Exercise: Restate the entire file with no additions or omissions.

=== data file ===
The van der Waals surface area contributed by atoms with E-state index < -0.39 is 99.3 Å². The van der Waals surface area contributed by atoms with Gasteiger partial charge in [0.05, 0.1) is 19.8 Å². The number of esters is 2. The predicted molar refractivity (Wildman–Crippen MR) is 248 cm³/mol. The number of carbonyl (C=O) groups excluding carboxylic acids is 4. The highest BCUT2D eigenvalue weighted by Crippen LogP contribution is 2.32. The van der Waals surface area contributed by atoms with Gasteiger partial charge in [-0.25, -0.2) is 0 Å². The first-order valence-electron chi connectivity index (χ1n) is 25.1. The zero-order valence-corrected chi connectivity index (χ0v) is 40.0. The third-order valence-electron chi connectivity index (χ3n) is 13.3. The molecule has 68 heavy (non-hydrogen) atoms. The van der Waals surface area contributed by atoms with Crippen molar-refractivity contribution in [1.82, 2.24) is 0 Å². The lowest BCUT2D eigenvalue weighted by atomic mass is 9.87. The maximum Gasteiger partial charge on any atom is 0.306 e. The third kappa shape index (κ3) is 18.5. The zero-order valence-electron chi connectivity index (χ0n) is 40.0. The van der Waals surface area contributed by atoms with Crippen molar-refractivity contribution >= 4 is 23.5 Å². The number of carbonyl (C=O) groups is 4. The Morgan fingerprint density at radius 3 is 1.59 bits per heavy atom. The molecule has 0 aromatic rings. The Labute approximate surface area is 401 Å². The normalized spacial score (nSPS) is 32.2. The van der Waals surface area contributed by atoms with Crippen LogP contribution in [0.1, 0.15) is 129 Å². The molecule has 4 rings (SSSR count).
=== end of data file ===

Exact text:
The van der Waals surface area contributed by atoms with E-state index < -0.39 is 99.3 Å². The van der Waals surface area contributed by atoms with Gasteiger partial charge in [0.05, 0.1) is 19.8 Å². The number of esters is 2. The predicted molar refractivity (Wildman–Crippen MR) is 248 cm³/mol. The number of carbonyl (C=O) groups excluding carboxylic acids is 4. The highest BCUT2D eigenvalue weighted by Crippen LogP contribution is 2.32. The van der Waals surface area contributed by atoms with Gasteiger partial charge in [-0.25, -0.2) is 0 Å². The first-order valence-electron chi connectivity index (χ1n) is 25.1. The zero-order valence-corrected chi connectivity index (χ0v) is 40.0. The third-order valence-electron chi connectivity index (χ3n) is 13.3. The molecule has 68 heavy (non-hydrogen) atoms. The van der Waals surface area contributed by atoms with Crippen molar-refractivity contribution in [1.82, 2.24) is 0 Å². The lowest BCUT2D eigenvalue weighted by atomic mass is 9.87. The maximum Gasteiger partial charge on any atom is 0.306 e. The third kappa shape index (κ3) is 18.5. The zero-order valence-electron chi connectivity index (χ0n) is 40.0. The van der Waals surface area contributed by atoms with Crippen molar-refractivity contribution >= 4 is 23.5 Å². The number of carbonyl (C=O) groups is 4. The Morgan fingerprint density at radius 3 is 1.59 bits per heavy atom. The molecule has 0 aromatic rings. The Labute approximate surface area is 401 Å². The normalized spacial score (nSPS) is 32.2. The van der Waals surface area contributed by atoms with Crippen LogP contribution in [0.1, 0.15) is 129 Å². The molecule has 4 rings (SSSR count).